@Michael: Sorry, just saw this. I used the term “one-off” (which I don’t see as that different from “one case”) because as far as the bishops knew it was a single case and wasn’t ongoing, although we can talk about what they should have assumed the threat level was given that one case they knew about. Nobody here is suggesting that it was a single case in actuality.
That is a good article. I suspect Renendez let his sad experience with the Catholic church color his perceptions of what happened in this case. But it does spent an awful lot of time on the assertion that the bishops involved only knew about one instance of abuse. That’s important in that a lot of the shock value of the initial AP article comes from the implication they knew about everything that was going on. But it’s really not that important in terms of what should have been done. (The key point is that the bishops and the help line lawyer thought that what should have been done was illegal under Arizona law.) So I’m going to take Stephen C’s hint and talk about what can be assumed if you know about a single instance of abuse.
Many people who sexually abuse children are expert liars and manipulators, so if they told you about one instance of abuse, there’s a good chance there are actually more. Second guess yourself in all your interactions with them.
Most people who sexually abuse children cannot stop without professional help, and even then it’s hard. So if they told you about one instance of abuse there’s a good chance they will abuse again. The victim is still in danger.
If sexual abuse happened once, you have an emotionally and spiritually wounded child. Child victims of sexual abuse need professional help, or at least an evaluation, even if it only happened once. A mother or father who prevents that may not deserve to be in that role.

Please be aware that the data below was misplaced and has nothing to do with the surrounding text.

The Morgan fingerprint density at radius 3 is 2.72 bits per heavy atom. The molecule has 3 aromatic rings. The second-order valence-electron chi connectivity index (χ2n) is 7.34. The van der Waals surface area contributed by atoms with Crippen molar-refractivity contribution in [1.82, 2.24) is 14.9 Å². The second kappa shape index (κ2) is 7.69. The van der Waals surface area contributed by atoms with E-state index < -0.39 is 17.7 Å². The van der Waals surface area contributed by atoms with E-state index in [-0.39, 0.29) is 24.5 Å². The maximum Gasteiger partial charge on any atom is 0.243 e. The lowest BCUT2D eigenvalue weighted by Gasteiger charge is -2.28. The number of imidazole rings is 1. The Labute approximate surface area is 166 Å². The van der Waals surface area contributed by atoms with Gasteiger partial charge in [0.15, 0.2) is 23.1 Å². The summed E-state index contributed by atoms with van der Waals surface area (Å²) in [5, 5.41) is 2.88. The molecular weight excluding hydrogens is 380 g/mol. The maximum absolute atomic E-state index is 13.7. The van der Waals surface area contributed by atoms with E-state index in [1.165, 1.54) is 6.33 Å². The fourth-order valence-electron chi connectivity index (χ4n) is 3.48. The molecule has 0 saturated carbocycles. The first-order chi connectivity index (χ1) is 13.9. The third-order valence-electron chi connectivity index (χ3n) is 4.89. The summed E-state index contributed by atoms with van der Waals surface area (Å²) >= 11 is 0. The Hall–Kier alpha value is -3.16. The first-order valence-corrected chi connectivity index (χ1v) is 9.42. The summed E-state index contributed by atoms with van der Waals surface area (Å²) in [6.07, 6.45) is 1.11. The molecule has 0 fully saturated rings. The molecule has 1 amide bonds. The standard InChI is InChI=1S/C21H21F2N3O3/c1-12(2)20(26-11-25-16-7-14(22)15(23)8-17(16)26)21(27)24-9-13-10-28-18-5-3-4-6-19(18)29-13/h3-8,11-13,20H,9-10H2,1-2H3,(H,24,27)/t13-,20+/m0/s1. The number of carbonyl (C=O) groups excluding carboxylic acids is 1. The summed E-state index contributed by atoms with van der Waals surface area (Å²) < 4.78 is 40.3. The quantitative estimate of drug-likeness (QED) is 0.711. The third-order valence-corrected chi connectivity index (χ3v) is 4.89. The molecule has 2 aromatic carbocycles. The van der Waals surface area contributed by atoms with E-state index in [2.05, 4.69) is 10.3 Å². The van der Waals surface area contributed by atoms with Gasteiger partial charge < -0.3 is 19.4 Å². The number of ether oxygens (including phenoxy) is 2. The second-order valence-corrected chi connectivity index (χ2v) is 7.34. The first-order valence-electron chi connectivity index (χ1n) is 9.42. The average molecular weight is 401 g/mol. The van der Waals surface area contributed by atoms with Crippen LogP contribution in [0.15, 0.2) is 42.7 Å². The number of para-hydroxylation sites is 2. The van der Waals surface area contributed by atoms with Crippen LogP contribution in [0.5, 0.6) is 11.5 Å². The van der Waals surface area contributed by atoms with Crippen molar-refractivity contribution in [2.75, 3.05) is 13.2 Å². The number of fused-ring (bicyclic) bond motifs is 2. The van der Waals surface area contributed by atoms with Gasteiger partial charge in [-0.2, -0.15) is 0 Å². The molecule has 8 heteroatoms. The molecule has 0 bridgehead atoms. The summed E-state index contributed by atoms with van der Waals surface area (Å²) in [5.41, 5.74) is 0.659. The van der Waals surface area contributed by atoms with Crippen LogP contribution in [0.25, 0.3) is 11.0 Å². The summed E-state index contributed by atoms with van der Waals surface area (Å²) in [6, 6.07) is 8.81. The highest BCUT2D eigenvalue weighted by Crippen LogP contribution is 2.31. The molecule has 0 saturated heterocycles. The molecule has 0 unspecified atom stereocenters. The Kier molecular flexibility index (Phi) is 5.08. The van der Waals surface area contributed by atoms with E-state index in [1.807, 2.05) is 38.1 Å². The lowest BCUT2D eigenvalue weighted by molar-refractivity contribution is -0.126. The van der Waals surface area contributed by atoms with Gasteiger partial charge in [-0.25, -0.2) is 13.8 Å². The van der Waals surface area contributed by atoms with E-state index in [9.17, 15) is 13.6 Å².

Healing will require that the child feel safe–not you think they’re safe, not their mother says they’re safe. Even if you magically knew the perpetrator would never abuse again, the child may not feel safe until the perpetrator is removed from the home. If the perpetrator is trying to repent, it may be that part of their restitution to the victim is removing themselves from the victim’s life unless the day comes that the victim feels strong enough to invite them back. Note that this is independent of the victim forgiving them.
Also: I’ve had a few more conversations with former bishops who have used the help line, and they uniformly said it was very helpful and they never got any hint the help line was trying to cover anything up. Also, one mentioned that the help line really does get involved in collecting evidence, so I owe Sister Roach an apology. (I’d still love to see the Primary put in charge of the help line though.)
Whose lawyer is staffing the help line? Is the Church the client, or is the inquiring bishop the client? And is the bishop told whether he is establishing a lawyer-client relationship when he calls?
Oftimes, in the context of alleged corporate wrongdoings, the interests of the corporation and that of its agents diverge. And the careful corporate lawyer lets her friend the agent know that she represents the corporation. And that she can’t advise the agent because the conflicting interests of agent and corporation make joint representation impossible. I don’t see an exception just because the Corporation is the Corporation of the President.
SHAME upon our LDS church leadership…the Catholic Church has reaped the unforgivable cost of their actions.
So has the LDS church been as guilty for their in-action and cover-ups.